Cancer ads: The power of anecdotes over hard data ……

Yesterday, we channeled the results of a study that found that patients facing major health challenges often select their course of treatment based on isolated success stories they might hear rather than hard data.

Specifically, the study found that when a success story was used to “validate” a low success rate treatment, patients would ignore or dismiss the hard scientific data and be swayed by the anecdote – even if the case history was a remote outlier, not a general case.

Deep in selective attention mode, my eye caught an opinion piece in the WSJ:


The author’s punch line:

“The multibillion-dollar cancer treatment industry appeals to emotion in misleading ads … mounting  less a war on cancer than a war on truth —and on vulnerable consumers.”


Here are a couple of snippets from the article:

Early screening is rarely mentioned in the ads, “even though early diagnosis is more critical to survival than the interventions romanticized on TV.”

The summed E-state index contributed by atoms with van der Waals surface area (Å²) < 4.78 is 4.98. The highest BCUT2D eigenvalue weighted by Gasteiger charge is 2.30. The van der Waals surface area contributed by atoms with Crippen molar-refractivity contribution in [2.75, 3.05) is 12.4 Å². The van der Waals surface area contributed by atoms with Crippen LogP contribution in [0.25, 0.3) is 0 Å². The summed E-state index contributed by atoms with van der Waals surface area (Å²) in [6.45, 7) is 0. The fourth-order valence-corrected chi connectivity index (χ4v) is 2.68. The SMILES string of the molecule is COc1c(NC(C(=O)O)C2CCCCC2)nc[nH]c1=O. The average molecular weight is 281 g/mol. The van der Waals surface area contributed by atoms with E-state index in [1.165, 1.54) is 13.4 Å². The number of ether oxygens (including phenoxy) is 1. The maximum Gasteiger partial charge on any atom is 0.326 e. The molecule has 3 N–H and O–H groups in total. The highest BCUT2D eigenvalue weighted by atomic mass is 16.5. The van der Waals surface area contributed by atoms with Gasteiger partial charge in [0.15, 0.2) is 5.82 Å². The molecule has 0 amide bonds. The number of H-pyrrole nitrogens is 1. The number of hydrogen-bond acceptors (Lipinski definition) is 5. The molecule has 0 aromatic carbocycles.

Near-perfect success rates are implied with little or no hard evidence of success rates.

For example:

Cancer Treatment Centers of America — which splurges $100 million by itself —has long raised eyebrows with its marketing.

Currently, the group touts its “genomic testing” which guides patient-specific chemotherapy.

Unmentioned is the dismal success rate of such tests in trials:

Only 6.4% of patients were successfully matched with a drug, according to a 2016 article in Nature.

As Tim Calkins, a marketing prof at Northwestern University: “Hospitals aren’t held to [FDA] standards at all, so a hospital can go out and say, ‘This is where miracles happen. And here’s Joe. Joe was about to die. And now Joe is going to live forever.’ ”

The author opines: The FDA would never “permit a pharmaceutical company to claim a near-perfect success rate when the true efficacy of its product is nowhere close.”


As we said yesterday,

Betting a long shot is ok when your downside is a $2 bet.

It’s not ok when you’re betting your life.

Bottom line:

When you hear a story – even a compelling one – stop and ask yourself: “Is this the rule or is it just an interesting outlier?”

If there’s any doubt, trust the science and the hard data !

Follow on Twitter @KenHoma

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